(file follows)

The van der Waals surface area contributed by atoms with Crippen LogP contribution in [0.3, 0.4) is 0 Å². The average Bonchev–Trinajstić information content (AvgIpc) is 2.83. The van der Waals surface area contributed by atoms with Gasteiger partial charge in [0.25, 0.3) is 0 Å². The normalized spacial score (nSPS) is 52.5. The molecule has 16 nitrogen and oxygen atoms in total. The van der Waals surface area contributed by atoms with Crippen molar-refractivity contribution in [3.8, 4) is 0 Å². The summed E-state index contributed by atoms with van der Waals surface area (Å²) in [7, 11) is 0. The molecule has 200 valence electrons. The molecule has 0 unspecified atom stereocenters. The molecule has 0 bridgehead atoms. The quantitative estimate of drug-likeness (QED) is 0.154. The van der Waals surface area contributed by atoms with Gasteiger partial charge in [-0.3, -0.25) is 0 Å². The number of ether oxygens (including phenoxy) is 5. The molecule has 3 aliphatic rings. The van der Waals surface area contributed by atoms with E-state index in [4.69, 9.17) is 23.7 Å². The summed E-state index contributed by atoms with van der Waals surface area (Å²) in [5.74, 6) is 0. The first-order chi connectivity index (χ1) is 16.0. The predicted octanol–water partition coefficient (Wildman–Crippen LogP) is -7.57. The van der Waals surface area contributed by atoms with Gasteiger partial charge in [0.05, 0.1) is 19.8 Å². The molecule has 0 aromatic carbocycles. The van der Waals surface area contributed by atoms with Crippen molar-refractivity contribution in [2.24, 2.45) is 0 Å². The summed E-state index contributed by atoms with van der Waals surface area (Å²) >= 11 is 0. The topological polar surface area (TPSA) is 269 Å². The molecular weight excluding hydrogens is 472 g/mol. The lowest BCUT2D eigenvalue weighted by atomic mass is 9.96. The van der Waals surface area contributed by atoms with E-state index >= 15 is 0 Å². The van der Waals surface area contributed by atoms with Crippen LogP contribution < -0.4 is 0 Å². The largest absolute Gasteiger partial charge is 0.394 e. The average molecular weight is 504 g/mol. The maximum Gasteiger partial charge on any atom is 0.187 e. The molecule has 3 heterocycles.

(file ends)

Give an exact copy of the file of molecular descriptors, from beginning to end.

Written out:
The van der Waals surface area contributed by atoms with Crippen LogP contribution in [0.3, 0.4) is 0 Å². The average Bonchev–Trinajstić information content (AvgIpc) is 2.83. The van der Waals surface area contributed by atoms with Gasteiger partial charge in [0.25, 0.3) is 0 Å². The normalized spacial score (nSPS) is 52.5. The molecule has 16 nitrogen and oxygen atoms in total. The van der Waals surface area contributed by atoms with Crippen molar-refractivity contribution in [3.8, 4) is 0 Å². The summed E-state index contributed by atoms with van der Waals surface area (Å²) in [7, 11) is 0. The molecule has 200 valence electrons. The molecule has 0 unspecified atom stereocenters. The molecule has 0 bridgehead atoms. The quantitative estimate of drug-likeness (QED) is 0.154. The van der Waals surface area contributed by atoms with Gasteiger partial charge in [-0.3, -0.25) is 0 Å². The number of ether oxygens (including phenoxy) is 5. The molecule has 3 aliphatic rings. The van der Waals surface area contributed by atoms with E-state index in [4.69, 9.17) is 23.7 Å². The summed E-state index contributed by atoms with van der Waals surface area (Å²) in [5.74, 6) is 0. The first-order chi connectivity index (χ1) is 16.0. The predicted octanol–water partition coefficient (Wildman–Crippen LogP) is -7.57. The van der Waals surface area contributed by atoms with Gasteiger partial charge in [0.05, 0.1) is 19.8 Å². The molecule has 0 aromatic carbocycles. The van der Waals surface area contributed by atoms with Crippen molar-refractivity contribution in [2.24, 2.45) is 0 Å². The summed E-state index contributed by atoms with van der Waals surface area (Å²) >= 11 is 0. The topological polar surface area (TPSA) is 269 Å². The molecular weight excluding hydrogens is 472 g/mol. The lowest BCUT2D eigenvalue weighted by atomic mass is 9.96. The van der Waals surface area contributed by atoms with E-state index >= 15 is 0 Å². The van der Waals surface area contributed by atoms with Crippen LogP contribution < -0.4 is 0 Å². The largest absolute Gasteiger partial charge is 0.394 e. The average molecular weight is 504 g/mol. The maximum Gasteiger partial charge on any atom is 0.187 e. The molecule has 3 heterocycles.